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CJI for joint intl. probe into terrorist acts
Published on 21 Nov. 2009 11:00 PM IST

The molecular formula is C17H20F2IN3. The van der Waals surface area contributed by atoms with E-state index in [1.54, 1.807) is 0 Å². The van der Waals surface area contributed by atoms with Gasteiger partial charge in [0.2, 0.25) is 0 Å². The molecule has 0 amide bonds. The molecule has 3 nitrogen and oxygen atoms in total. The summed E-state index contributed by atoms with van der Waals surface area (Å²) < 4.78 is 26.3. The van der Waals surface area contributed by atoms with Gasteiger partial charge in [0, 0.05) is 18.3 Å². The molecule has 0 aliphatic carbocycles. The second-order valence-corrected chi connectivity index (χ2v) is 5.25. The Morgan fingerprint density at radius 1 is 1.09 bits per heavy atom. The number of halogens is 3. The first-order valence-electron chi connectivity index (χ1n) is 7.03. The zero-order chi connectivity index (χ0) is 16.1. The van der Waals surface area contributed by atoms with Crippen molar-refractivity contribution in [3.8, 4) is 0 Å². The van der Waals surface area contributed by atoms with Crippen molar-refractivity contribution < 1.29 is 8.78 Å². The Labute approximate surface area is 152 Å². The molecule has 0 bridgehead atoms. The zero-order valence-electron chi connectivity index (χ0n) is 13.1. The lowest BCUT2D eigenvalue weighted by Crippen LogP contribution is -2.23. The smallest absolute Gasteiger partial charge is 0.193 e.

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Chief Justice of India (CJI) K.G. Balakrishnan Saturday endorsed a suggestion for joint international probes into acts of terrorism and trial of terrorists by a supranational tribunal such as the International Criminal Court. Balakrishnan supported the idea in his inaugural address to a two-day-long International Conference of Jurists on the issue of terrorism at Vigyan Bhavan here. It was inaugurated by President Pratibha Patil. The conference was attended by Singapore Chief Justice Chan Sek Keong and Justice Awn S. Al-Khasawneh of the International Court of Justice and Union Minister for Law and Justice M. Veerappa Moily. Balakrishnan supported the idea of international probes into acts of terrorism, while dwelling upon the reluctance of some countries to act against terrorists operating from their soil due to the local support enjoyed by such terror outfits. “To tackle such circumstances, there has been a constructive suggestion that terrorist attacks should be treated as a unique form of armed conflict,” said Balakrishnan. “And in such situations of armed conflict, obligations can be placed on all nations to collaborate in the investigation and prosecution of people responsible for terrorist attacks, irrespective of the location of the attacks or the nationality of the perpetrators,” the CJI told the conference. “This calls for a blurring of the distinction between the international and domestic nature of armed conflict when it comes to terrorist strikes,” the CJI added. Endorsing the trial of terrorists at international tribunals, the CJI said, “Another suggestion is that of treating terrorist attacks as offences recognised under International Criminal Law, such as ‘crimes against humanity’ which can then be tried before a supranational tribunal such as the International Criminal Court.” “The obvious practical problem with this suggestion, however, is that prosecutions before this court need to be initiated by the United Nations Security Council (UNSC) and the latter may be reluctant to do so in instances of one-off terrorist attacks as opposed to continuing conflicts,” the CJI added. The CJI also called for restraint by the media, specially visual, in round-the-clock telecast of the scenes of terror attacks, saying this leads to considerable amplification of “the symbolic impact of terrorist attacks on the minds of ordinary citizens”. “The proliferation of 24-hour TV news channels and the digital medium has ensured that quite often some disturbing images and statements reach a wide audience within a short span of time. One of the ill effects of unrestrained coverage is that it can provoke a disproportionate level of anger among the masses,” he added. Terming terrorism as “a global problem, calling for a global response”, President Patil too endorsed global counter-terrorism efforts while squarely laying the responsibility to contain acts of terrorism on the country where the terrorists operate. “Terrorism easily transcends borders and thus becomes a transnational crime. Being a crime against humanity, it ought to be recognised as a common enemy of all nations. Terror threat against one is a threat against all,” she said. “The global counter-terrorism efforts may be an arduous and lengthy campaign but must persistently target the entire global network. Countries must individually own up the responsibilities as must the international community in collectively defeating terrorism and not deflect responsibility on to non-state actors,” said Patil. “The responsibility to deal with them lies with the state from which they operate as it is the sanctuary, support and finances that they receive which sustains their heinous and perverse acts,” she added.

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